THE GIRL AND THE GLOVES. [Newspaper Article] — The World's News — 18 January 1902
THE GIRL AND THE GLOVES. Naturally, he was a little surprised when the &nbsp; school-girl, swinging her school-books in a &nbsp; strap, stepped up to the counter and asked &nbsp; him timidly if he kept gentlemen's gloves, size eight. But, he reflected, she was probably exe- cuting the commission for her father. As a matter of fact, she was merely filling in a little time between the end of school hours and the beginning of luncheon with the pastime which pleased her most—the pastime of making people feel mad. "Certainly," he said, with a patronising and encouraging smile. "What kind of gloves would you prefer, miss? Dogskin is being a good deal worn just now." "Thanks," she said. "I don't think I should like gloves which were made from the skin of poor little dogs. It seems so cruel." He smiled afresh. "That is merely a trade term," he said. "They are not really made from the skins of dogs." "I don't think," she said, "I want to buy gloves that are not what t...
Complete Short Stories. AN ORDINARY EPISODE. [Newspaper Article] — The World's News — 18 January 1902
Complete Short Stories. AN ORDINARY EPISODE. It is a very old story. Nothing out of the ordi- &nbsp; nary. But even the commonest, most everyday things sometimes have an honest pathos and &nbsp; reality of their own, and so I tell their story &nbsp; exactly as it happened. If it borders on the &nbsp; tragic, nay, if it is tragic, don't blame me, for, &nbsp; after all, the real, heart-breaking, killing tra- &nbsp; gedies are enacted right in our midst (as theirs &nbsp; &nbsp; was) and we every day carelessly brush by many &nbsp; a quiet white face, bereft now of its first stony &nbsp; despair, behind which—in the passionate heart &nbsp; that throbs and grieves—is the tragedy of a &nbsp; broken life. &nbsp; But to go on with the story, which, I swear, is &nbsp; true and faithfully recorded. &nbsp; They met on board one of the best "ocean grey- &nbsp; hounds."...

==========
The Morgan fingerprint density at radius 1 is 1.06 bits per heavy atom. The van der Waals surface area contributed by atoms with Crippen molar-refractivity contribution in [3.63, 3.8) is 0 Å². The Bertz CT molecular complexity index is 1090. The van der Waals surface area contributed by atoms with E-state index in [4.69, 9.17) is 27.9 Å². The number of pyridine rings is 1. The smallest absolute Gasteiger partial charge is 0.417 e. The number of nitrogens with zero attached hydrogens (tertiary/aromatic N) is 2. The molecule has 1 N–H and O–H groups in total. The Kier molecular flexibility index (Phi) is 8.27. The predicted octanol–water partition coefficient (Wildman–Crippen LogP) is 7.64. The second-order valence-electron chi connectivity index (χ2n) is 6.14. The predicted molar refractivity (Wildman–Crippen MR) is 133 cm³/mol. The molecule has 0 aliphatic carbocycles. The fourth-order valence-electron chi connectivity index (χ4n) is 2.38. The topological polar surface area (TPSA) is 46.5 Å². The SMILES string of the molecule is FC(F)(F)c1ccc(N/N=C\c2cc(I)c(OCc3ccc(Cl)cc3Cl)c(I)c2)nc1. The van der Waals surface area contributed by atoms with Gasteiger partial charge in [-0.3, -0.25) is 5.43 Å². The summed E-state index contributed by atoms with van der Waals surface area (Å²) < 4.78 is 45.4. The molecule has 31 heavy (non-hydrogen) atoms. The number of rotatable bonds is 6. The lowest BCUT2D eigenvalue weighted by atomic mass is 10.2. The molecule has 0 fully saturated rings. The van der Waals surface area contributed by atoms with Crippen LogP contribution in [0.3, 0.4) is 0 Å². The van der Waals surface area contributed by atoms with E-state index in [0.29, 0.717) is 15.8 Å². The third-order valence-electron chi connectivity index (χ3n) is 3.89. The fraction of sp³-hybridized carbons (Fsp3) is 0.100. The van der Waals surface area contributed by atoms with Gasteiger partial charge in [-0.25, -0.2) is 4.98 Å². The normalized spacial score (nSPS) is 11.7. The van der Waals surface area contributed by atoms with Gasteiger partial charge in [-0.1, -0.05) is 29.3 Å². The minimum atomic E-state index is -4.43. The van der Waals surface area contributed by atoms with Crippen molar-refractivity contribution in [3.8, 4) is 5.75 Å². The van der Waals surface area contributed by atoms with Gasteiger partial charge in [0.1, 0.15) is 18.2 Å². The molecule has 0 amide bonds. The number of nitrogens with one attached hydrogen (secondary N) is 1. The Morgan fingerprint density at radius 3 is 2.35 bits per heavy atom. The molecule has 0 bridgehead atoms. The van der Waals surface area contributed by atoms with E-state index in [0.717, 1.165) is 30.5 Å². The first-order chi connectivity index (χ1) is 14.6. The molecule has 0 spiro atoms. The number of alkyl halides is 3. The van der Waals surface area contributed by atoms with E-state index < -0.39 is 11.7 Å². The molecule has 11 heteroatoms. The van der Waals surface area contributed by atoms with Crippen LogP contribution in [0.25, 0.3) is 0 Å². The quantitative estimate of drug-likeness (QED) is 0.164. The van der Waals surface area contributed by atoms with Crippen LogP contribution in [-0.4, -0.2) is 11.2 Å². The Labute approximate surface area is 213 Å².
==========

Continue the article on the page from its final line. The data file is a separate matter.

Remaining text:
LILLIAN'S LOVER. [Newspaper Article] — The World's News — 18 January 1902
LILLIAN'S LOVER. "Must I really go, sweetheart?" &nbsp; "Yes," replied Lillian M'Guire, placing her &nbsp; shapely white hand in his, and looking into his &nbsp; face with a tender earnestness that showed the &nbsp; true womanliness of her nature: "it is better—far &nbsp; better for both of us that we should part for &nbsp; ever." And as she spoke the hot tears of pain &nbsp; welled up into her beautiful brown eyes, and &nbsp; with a little sob of pain Lillian's head was bowed &nbsp; upon George's shoulder in an ecstacy of grief. &nbsp; But George was not to be denied so easily. &nbsp; "Cannot I have one hope?" he said. &nbsp; Lillian lifted her head, and looked at him &nbsp; steadily. She said, in cold Siberian tones, "Since &nbsp; you will have it, under no circumstances can I &nbsp; ever accept your proffered love, for I am a green- &nbsp; grocer's daugh...
Did You Know This? [Newspaper Article] — The World's News — 18 January 1902